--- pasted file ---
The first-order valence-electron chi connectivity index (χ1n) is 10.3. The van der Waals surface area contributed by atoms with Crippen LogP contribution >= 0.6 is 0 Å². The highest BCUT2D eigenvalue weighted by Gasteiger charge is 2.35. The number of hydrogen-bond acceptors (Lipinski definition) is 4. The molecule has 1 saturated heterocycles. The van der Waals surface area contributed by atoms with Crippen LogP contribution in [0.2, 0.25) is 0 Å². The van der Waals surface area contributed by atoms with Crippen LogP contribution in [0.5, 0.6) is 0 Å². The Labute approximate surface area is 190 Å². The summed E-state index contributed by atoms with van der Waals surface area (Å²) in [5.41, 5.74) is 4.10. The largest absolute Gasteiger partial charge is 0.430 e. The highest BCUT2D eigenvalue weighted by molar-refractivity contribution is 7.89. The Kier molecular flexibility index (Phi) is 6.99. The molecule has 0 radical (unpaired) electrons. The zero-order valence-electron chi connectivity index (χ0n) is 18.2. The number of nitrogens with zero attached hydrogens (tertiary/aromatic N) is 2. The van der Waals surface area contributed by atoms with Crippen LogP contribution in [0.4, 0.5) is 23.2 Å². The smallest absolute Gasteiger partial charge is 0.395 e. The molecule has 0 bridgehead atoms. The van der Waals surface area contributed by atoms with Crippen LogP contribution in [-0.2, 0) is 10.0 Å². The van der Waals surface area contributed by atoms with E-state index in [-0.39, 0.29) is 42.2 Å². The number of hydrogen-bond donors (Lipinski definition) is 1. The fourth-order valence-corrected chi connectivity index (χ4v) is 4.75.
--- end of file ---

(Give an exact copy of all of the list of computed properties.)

The first-order valence-electron chi connectivity index (χ1n) is 10.3. The van der Waals surface area contributed by atoms with Crippen LogP contribution >= 0.6 is 0 Å². The highest BCUT2D eigenvalue weighted by Gasteiger charge is 2.35. The number of hydrogen-bond acceptors (Lipinski definition) is 4. The molecule has 1 saturated heterocycles. The van der Waals surface area contributed by atoms with Crippen LogP contribution in [0.2, 0.25) is 0 Å². The van der Waals surface area contributed by atoms with Crippen LogP contribution in [0.5, 0.6) is 0 Å². The Labute approximate surface area is 190 Å². The summed E-state index contributed by atoms with van der Waals surface area (Å²) in [5.41, 5.74) is 4.10. The largest absolute Gasteiger partial charge is 0.430 e. The highest BCUT2D eigenvalue weighted by molar-refractivity contribution is 7.89. The Kier molecular flexibility index (Phi) is 6.99. The molecule has 0 radical (unpaired) electrons. The zero-order valence-electron chi connectivity index (χ0n) is 18.2. The number of nitrogens with zero attached hydrogens (tertiary/aromatic N) is 2. The van der Waals surface area contributed by atoms with Crippen LogP contribution in [0.4, 0.5) is 23.2 Å². The smallest absolute Gasteiger partial charge is 0.395 e. The molecule has 0 bridgehead atoms. The van der Waals surface area contributed by atoms with Crippen LogP contribution in [-0.2, 0) is 10.0 Å². The van der Waals surface area contributed by atoms with E-state index in [-0.39, 0.29) is 42.2 Å². The number of hydrogen-bond donors (Lipinski definition) is 1. The fourth-order valence-corrected chi connectivity index (χ4v) is 4.75.